March 26, 2009

Apparently We Can No Longer Afford Equality

The Vermont Legislature passed a bill authorizing same-sex marriage recently, by veto-proof margins in both houses. This has not stopped the Governor of that fine state, Jim Douglas, from indicating that he will veto the bill the moment it hits his desk. Why would you pick a fight with your Legislature like that, Governor?
The urgency of our state’s economic and budgetary challenges demands the full focus of every member and every committee of this Legislature. Ensuring that the federal recovery money is spent wisely, that the state budget is balanced and responsible, and that we do all we can to help our employers compete and create jobs is my top priority.
Wow. So if Vermont had been experiencing economic growth instead of a recession, Gov. Douglas would have signed the bill instead of vetoing it? Gays can only get married when times are good? This is a profoundly silly argument.

To be fair, Douglas also offers the same intellectually vapid semantic bromide offered to justify discrimination elsewhere:
Vermont’s civil union law has extended the same state rights, responsibilities and benefits of marriage to same-sex couples. I believe our civil union law serves Vermont well and I would support congressional action to extend those benefits at the federal level to states that recognize same-sex unions. But like President Obama and other leaders on both sides of the aisle, I believe that marriage should remain between a man and woman.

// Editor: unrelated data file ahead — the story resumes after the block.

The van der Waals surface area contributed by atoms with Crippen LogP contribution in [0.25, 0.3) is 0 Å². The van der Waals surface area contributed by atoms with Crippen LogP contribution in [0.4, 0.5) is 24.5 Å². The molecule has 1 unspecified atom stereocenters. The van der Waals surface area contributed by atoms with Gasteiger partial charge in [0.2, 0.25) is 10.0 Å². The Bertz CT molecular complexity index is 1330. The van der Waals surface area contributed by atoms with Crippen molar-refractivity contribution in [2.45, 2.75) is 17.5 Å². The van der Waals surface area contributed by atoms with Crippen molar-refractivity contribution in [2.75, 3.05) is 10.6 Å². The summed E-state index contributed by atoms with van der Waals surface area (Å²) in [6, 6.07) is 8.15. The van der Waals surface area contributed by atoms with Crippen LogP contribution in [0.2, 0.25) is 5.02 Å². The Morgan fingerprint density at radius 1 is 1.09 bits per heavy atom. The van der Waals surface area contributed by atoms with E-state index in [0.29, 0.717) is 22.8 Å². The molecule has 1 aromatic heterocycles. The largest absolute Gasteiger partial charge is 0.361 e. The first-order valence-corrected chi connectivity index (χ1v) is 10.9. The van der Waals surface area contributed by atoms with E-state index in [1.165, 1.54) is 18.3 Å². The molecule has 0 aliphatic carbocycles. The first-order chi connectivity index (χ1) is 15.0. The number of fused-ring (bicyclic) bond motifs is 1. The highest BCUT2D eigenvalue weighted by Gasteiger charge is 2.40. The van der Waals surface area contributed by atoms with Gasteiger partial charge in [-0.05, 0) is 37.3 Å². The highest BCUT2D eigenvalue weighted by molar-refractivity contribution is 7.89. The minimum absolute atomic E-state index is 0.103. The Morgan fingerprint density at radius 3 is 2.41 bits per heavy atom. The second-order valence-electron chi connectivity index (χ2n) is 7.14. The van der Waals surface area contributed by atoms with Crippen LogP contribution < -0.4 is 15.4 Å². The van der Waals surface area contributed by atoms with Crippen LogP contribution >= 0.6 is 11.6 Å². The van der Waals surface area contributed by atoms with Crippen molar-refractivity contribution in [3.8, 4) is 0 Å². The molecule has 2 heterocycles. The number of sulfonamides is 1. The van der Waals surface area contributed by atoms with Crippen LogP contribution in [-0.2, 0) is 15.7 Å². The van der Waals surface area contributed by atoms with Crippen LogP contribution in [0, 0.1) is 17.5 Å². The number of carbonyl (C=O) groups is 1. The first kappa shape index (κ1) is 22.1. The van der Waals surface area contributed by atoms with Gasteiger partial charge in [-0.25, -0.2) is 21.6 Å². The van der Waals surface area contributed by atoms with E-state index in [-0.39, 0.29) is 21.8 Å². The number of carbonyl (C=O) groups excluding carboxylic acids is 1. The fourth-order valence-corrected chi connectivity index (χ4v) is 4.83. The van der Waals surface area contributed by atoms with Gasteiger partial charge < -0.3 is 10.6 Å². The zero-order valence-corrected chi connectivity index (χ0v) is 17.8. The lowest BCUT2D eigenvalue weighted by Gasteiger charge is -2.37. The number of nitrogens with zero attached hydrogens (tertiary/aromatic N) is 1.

Ironically, this core of Gov. Douglas' pre-veto message is offered sandwiched between calls for tolerance, obviously aimed at SSM advocates who will call opposition to their position "discrimination" and "bigotry". (And rightly so.) Douglas begs for Vermonters to "tolerate my opinion and actions discharging my office even though you find them obnoxious and contrary to the overwhelming desires of the voters and their elected representatives."

I see no reason why Vermonters ought to tolerate discrimination. If I have to put up with the majority in California voting contrary to my preferences, then SSM opponents in Vermont should have to put up with the majority there voting contrary to their preferences. Gov. Douglas is acting in a distinctly countermajoritarian manner here, and I defy SSM opponents to explain to me how his veto of a bill that gathers massive political support is any different from a majority rule-minority rights perspective than a judge striking down a statute.

Well, there is a difference. The judge is acting to conform the law to the Constitution. But here, Douglas is acting to conform the law to his personal preferences.

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